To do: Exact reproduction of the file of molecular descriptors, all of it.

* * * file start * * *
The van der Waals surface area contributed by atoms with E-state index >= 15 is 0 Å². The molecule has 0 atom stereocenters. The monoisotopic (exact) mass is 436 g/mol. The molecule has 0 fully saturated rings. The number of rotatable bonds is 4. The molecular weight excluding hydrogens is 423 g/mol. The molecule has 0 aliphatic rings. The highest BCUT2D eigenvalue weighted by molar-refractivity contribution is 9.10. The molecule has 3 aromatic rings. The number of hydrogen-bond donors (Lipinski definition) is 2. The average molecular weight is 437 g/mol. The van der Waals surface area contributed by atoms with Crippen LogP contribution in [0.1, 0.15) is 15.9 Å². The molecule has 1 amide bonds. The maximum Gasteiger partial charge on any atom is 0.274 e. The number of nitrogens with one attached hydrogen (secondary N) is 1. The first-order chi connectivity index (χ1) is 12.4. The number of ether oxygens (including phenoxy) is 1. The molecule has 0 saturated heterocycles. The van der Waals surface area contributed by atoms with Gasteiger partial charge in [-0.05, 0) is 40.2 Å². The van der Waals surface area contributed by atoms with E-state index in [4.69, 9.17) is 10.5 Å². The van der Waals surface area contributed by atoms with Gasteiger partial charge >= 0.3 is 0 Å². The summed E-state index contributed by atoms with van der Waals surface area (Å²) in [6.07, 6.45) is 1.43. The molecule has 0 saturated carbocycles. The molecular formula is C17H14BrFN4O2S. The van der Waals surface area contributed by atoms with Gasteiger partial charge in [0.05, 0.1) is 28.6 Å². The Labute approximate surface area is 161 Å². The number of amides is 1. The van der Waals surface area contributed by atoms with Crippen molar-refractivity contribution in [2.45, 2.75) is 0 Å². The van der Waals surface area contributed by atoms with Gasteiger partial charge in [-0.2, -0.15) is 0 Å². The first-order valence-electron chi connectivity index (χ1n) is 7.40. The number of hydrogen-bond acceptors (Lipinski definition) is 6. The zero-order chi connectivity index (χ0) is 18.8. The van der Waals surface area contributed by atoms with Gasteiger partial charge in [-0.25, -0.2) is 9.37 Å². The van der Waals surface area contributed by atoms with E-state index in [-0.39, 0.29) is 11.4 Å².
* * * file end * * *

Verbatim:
The van der Waals surface area contributed by atoms with E-state index >= 15 is 0 Å². The molecule has 0 atom stereocenters. The monoisotopic (exact) mass is 436 g/mol. The molecule has 0 fully saturated rings. The number of rotatable bonds is 4. The molecular weight excluding hydrogens is 423 g/mol. The molecule has 0 aliphatic rings. The highest BCUT2D eigenvalue weighted by molar-refractivity contribution is 9.10. The molecule has 3 aromatic rings. The number of hydrogen-bond donors (Lipinski definition) is 2. The average molecular weight is 437 g/mol. The van der Waals surface area contributed by atoms with Crippen LogP contribution in [0.1, 0.15) is 15.9 Å². The molecule has 1 amide bonds. The maximum Gasteiger partial charge on any atom is 0.274 e. The number of nitrogens with one attached hydrogen (secondary N) is 1. The first-order chi connectivity index (χ1) is 12.4. The number of ether oxygens (including phenoxy) is 1. The molecule has 0 saturated heterocycles. The van der Waals surface area contributed by atoms with Gasteiger partial charge in [-0.05, 0) is 40.2 Å². The van der Waals surface area contributed by atoms with E-state index in [4.69, 9.17) is 10.5 Å². The van der Waals surface area contributed by atoms with Gasteiger partial charge >= 0.3 is 0 Å². The summed E-state index contributed by atoms with van der Waals surface area (Å²) in [6.07, 6.45) is 1.43. The molecule has 0 saturated carbocycles. The molecular formula is C17H14BrFN4O2S. The van der Waals surface area contributed by atoms with Gasteiger partial charge in [0.05, 0.1) is 28.6 Å². The Labute approximate surface area is 161 Å². The number of amides is 1. The van der Waals surface area contributed by atoms with Crippen molar-refractivity contribution in [2.45, 2.75) is 0 Å². The van der Waals surface area contributed by atoms with Gasteiger partial charge in [-0.2, -0.15) is 0 Å². The first-order valence-electron chi connectivity index (χ1n) is 7.40. The number of hydrogen-bond acceptors (Lipinski definition) is 6. The zero-order chi connectivity index (χ0) is 18.8. The van der Waals surface area contributed by atoms with Gasteiger partial charge in [-0.25, -0.2) is 9.37 Å². The van der Waals surface area contributed by atoms with E-state index in [-0.39, 0.29) is 11.4 Å².